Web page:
It is often described as a clarion call, but it is rarely answered. It may be a cry in the wilderness befalling deaf ears. Or it may be equated to the massive live oak falling in the forest thicket; can it be heard? In today's jargon, its silence may be deafening.
July 12, 2009|
By Emily Dunlap Lawson
Do you know the story about the day Thomas Jefferson died? It was just a few hours before John Adams also died, July 4, 1826. Jefferson and Adams were lifelong friends and, at times, bitter philosophical rivals. Jefferson and Adams are also the putative fathers of the modern Democratic and Republican parties, respectively. It's such a great story but it needs an introduction.
July 11, 2009|
By Arturo Corso
One of my favorite procrastination strategies is to fire up my trusty laptop and click around through newspapers from all over the world. I tell myself, "I'll clean out the refrigerator right after I see who Sandy Banks has been taking to task in the Los Angeles Times." Or, "the laundry can wait. I want to read all the columns that earned Regina Britt a shot at a Pulitzer."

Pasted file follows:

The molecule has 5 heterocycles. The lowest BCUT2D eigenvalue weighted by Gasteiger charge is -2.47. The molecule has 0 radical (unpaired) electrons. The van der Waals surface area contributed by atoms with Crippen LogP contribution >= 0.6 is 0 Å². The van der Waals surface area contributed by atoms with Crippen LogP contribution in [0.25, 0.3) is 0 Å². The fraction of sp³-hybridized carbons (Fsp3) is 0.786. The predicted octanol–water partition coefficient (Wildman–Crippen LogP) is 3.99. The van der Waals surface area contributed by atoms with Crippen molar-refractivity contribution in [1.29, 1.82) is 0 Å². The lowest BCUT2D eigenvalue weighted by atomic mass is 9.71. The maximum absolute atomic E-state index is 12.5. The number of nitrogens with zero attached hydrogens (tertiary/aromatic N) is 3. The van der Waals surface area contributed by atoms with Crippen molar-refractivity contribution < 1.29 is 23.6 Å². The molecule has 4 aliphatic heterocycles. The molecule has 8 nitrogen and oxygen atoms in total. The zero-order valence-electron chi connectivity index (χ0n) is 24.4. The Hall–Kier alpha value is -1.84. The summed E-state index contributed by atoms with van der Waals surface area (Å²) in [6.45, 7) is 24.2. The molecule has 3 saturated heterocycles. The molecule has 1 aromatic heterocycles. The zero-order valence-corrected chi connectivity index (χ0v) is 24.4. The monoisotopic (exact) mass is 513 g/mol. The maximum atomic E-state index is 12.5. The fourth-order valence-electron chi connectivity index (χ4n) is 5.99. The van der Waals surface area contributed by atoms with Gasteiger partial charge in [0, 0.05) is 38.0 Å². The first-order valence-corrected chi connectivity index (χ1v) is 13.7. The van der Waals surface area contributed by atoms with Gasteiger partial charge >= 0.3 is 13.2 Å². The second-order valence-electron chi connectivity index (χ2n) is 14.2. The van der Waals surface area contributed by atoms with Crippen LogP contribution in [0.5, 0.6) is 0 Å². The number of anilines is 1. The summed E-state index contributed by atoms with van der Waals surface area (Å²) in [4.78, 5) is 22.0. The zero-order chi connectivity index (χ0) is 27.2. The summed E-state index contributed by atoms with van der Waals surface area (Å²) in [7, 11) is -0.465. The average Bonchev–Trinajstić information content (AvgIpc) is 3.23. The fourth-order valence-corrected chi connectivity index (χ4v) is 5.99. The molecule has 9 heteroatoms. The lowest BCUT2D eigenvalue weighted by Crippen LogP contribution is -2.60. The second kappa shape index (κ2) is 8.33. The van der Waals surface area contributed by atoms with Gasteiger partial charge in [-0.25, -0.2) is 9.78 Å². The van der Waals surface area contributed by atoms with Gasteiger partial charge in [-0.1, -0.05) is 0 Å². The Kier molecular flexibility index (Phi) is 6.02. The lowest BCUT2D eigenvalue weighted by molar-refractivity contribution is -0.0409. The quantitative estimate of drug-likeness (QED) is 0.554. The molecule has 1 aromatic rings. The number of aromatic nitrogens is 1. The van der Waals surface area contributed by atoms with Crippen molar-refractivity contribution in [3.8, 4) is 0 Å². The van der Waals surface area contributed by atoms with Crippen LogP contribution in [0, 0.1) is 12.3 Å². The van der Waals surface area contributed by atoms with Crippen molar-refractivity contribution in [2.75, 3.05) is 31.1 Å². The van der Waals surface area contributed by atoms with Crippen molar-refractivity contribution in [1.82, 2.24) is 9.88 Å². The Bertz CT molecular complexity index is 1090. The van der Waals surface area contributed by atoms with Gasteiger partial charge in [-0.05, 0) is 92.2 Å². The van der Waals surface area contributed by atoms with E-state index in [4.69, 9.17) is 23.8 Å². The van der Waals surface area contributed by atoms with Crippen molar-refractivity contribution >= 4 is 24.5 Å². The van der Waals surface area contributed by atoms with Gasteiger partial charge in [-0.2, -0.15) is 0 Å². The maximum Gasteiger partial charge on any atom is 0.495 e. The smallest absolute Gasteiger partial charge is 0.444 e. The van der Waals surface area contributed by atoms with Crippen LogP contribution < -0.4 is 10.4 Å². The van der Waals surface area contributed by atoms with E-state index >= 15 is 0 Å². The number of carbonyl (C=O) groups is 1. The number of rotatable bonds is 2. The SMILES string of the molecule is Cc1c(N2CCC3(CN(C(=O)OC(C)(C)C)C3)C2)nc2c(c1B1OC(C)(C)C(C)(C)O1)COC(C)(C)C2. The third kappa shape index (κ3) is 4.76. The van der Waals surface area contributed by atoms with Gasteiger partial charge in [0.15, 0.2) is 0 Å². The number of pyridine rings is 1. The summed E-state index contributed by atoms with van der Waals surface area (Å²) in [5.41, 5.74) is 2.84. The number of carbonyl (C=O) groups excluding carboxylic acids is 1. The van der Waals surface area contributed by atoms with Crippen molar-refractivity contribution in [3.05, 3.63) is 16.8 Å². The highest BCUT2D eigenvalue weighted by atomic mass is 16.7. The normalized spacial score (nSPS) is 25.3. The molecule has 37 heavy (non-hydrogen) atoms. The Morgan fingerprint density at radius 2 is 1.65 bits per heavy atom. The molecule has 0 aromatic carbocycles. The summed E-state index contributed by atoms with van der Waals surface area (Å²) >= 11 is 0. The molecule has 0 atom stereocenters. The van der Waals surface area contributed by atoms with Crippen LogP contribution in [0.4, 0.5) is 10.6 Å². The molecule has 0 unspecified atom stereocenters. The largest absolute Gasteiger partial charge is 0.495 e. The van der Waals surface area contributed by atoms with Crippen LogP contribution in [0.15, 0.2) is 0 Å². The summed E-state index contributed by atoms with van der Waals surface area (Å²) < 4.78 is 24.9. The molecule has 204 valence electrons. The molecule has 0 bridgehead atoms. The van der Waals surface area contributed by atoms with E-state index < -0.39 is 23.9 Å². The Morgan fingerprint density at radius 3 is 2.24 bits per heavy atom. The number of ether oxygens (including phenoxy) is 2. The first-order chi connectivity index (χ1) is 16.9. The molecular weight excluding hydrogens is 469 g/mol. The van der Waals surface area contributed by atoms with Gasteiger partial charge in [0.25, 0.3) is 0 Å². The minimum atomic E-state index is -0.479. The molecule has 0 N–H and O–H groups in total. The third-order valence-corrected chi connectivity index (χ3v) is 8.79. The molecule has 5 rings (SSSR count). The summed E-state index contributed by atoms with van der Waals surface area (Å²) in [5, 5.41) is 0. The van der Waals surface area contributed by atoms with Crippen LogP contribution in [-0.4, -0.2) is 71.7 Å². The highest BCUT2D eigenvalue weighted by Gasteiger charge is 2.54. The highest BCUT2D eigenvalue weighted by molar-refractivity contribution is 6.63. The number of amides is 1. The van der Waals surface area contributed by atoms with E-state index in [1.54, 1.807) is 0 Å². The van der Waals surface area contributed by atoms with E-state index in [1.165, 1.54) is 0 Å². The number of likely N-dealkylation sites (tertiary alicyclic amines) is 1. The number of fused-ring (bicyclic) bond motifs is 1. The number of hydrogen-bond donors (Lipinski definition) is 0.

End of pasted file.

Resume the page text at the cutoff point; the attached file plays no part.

July 10, 2009|
Many times I've lamented in this space about readers being critically incredulous that this conservative columnist would listen and read non-conservative newscasts and talk shows or take publications with a liberal bias. I always felt I wasn't getting it across. Some kept seriously questioning my conservative bona fides.
Looking around for something appropriate to say as our nation celebrates its 223rd birthday, I happened to run across an old clipping in my files from Eugene Methvin, one of the finest journalists ever from the state of Georgia.
July 04, 2009|
Given that we are on the doorstep of Independence Day, I thought this the appropriate time again to deal with the true heritage of this great nation. This is especially true in light of President Barack Obama again declaring that America is not a Christian nation.
July 02, 2009|
Georgia's recession has put state government in the same position as a penny-pinching old geezer, the kind who searches under the sofa cushions for lost dimes and quarters or cashes in that jar of pennies he's been hoarding.
You've seen the commercial, I'm sure. A father spent four weekends building a treehouse for his children only to find them playing cards and watching DVDs in the family's Toyota minivan. They're oblivious to his excitement, telling him, "We're good here" and return to their card game as the father closes the van door and walks dejectedly away.
June 26, 2009|
The State Transportation Board has elected yet another commissioner for that troubled agency: state Rep. Vance Smith, R-Pine Mountain, a person who has some expertise in highway construction because his family-owned business did a lot of road grading back in Harris County.